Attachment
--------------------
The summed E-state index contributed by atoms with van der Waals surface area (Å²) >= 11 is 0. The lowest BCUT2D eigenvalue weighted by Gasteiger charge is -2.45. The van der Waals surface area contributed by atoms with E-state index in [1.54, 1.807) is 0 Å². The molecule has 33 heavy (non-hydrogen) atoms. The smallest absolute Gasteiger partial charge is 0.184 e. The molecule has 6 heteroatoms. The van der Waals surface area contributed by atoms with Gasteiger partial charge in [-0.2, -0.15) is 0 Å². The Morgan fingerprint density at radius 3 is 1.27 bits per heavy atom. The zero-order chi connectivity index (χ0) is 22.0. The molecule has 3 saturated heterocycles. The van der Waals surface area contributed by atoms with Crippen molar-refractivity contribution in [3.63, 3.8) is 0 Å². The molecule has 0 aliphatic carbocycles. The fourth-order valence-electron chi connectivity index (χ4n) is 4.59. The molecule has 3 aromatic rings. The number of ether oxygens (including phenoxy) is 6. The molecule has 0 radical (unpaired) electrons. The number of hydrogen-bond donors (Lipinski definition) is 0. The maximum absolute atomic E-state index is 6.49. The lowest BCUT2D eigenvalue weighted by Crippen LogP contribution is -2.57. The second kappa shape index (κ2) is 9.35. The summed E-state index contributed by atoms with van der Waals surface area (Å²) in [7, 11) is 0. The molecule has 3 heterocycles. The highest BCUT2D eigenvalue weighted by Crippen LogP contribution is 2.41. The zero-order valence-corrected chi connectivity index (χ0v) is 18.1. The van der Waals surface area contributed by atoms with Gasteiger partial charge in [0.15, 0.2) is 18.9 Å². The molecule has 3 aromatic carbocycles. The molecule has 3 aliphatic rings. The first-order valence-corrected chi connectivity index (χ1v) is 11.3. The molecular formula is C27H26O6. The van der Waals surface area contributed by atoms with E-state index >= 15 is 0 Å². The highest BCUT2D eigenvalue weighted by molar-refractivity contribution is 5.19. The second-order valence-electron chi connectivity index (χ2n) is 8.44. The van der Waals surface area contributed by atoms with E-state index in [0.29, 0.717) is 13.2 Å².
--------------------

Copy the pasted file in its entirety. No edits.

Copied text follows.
The summed E-state index contributed by atoms with van der Waals surface area (Å²) >= 11 is 0. The lowest BCUT2D eigenvalue weighted by Gasteiger charge is -2.45. The van der Waals surface area contributed by atoms with E-state index in [1.54, 1.807) is 0 Å². The molecule has 33 heavy (non-hydrogen) atoms. The smallest absolute Gasteiger partial charge is 0.184 e. The molecule has 6 heteroatoms. The van der Waals surface area contributed by atoms with Gasteiger partial charge in [-0.2, -0.15) is 0 Å². The Morgan fingerprint density at radius 3 is 1.27 bits per heavy atom. The zero-order chi connectivity index (χ0) is 22.0. The molecule has 3 saturated heterocycles. The van der Waals surface area contributed by atoms with Crippen molar-refractivity contribution in [3.63, 3.8) is 0 Å². The molecule has 0 aliphatic carbocycles. The fourth-order valence-electron chi connectivity index (χ4n) is 4.59. The molecule has 3 aromatic rings. The number of ether oxygens (including phenoxy) is 6. The molecule has 0 radical (unpaired) electrons. The number of hydrogen-bond donors (Lipinski definition) is 0. The maximum absolute atomic E-state index is 6.49. The lowest BCUT2D eigenvalue weighted by Crippen LogP contribution is -2.57. The second kappa shape index (κ2) is 9.35. The summed E-state index contributed by atoms with van der Waals surface area (Å²) in [7, 11) is 0. The molecule has 3 heterocycles. The highest BCUT2D eigenvalue weighted by Crippen LogP contribution is 2.41. The zero-order valence-corrected chi connectivity index (χ0v) is 18.1. The van der Waals surface area contributed by atoms with Gasteiger partial charge in [0.15, 0.2) is 18.9 Å². The molecule has 3 aromatic carbocycles. The molecule has 3 aliphatic rings. The first-order valence-corrected chi connectivity index (χ1v) is 11.3. The molecular formula is C27H26O6. The van der Waals surface area contributed by atoms with E-state index >= 15 is 0 Å². The highest BCUT2D eigenvalue weighted by molar-refractivity contribution is 5.19. The second-order valence-electron chi connectivity index (χ2n) is 8.44. The van der Waals surface area contributed by atoms with E-state index in [0.29, 0.717) is 13.2 Å².